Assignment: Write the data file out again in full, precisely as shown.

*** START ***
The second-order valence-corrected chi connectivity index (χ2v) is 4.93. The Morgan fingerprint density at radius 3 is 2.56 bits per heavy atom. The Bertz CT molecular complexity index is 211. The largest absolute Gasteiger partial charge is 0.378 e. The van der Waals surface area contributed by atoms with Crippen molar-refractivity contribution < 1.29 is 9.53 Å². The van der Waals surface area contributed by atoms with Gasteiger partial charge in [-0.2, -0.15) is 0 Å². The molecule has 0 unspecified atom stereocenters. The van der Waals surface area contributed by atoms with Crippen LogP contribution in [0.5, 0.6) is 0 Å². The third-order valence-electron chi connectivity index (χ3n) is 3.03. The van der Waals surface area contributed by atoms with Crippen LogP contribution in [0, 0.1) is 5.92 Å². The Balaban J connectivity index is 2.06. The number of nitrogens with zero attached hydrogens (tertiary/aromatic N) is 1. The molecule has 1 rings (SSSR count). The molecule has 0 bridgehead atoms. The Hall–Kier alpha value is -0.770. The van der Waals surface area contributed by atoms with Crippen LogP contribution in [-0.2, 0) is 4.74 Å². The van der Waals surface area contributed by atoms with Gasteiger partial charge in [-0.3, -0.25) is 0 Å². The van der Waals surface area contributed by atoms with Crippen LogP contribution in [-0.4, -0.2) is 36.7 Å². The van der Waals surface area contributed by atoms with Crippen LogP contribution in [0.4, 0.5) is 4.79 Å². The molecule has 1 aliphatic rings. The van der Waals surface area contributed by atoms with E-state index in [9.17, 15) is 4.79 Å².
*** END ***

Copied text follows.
The second-order valence-corrected chi connectivity index (χ2v) is 4.93. The Morgan fingerprint density at radius 3 is 2.56 bits per heavy atom. The Bertz CT molecular complexity index is 211. The largest absolute Gasteiger partial charge is 0.378 e. The van der Waals surface area contributed by atoms with Crippen molar-refractivity contribution < 1.29 is 9.53 Å². The van der Waals surface area contributed by atoms with Gasteiger partial charge in [-0.2, -0.15) is 0 Å². The molecule has 0 unspecified atom stereocenters. The van der Waals surface area contributed by atoms with Crippen LogP contribution in [0.5, 0.6) is 0 Å². The third-order valence-electron chi connectivity index (χ3n) is 3.03. The van der Waals surface area contributed by atoms with Crippen LogP contribution in [0, 0.1) is 5.92 Å². The Balaban J connectivity index is 2.06. The number of nitrogens with zero attached hydrogens (tertiary/aromatic N) is 1. The molecule has 1 rings (SSSR count). The molecule has 0 bridgehead atoms. The Hall–Kier alpha value is -0.770. The van der Waals surface area contributed by atoms with Crippen LogP contribution in [-0.2, 0) is 4.74 Å². The van der Waals surface area contributed by atoms with Gasteiger partial charge in [-0.3, -0.25) is 0 Å². The van der Waals surface area contributed by atoms with Crippen LogP contribution in [-0.4, -0.2) is 36.7 Å². The van der Waals surface area contributed by atoms with Crippen LogP contribution in [0.4, 0.5) is 4.79 Å². The molecule has 1 aliphatic rings. The van der Waals surface area contributed by atoms with E-state index in [9.17, 15) is 4.79 Å².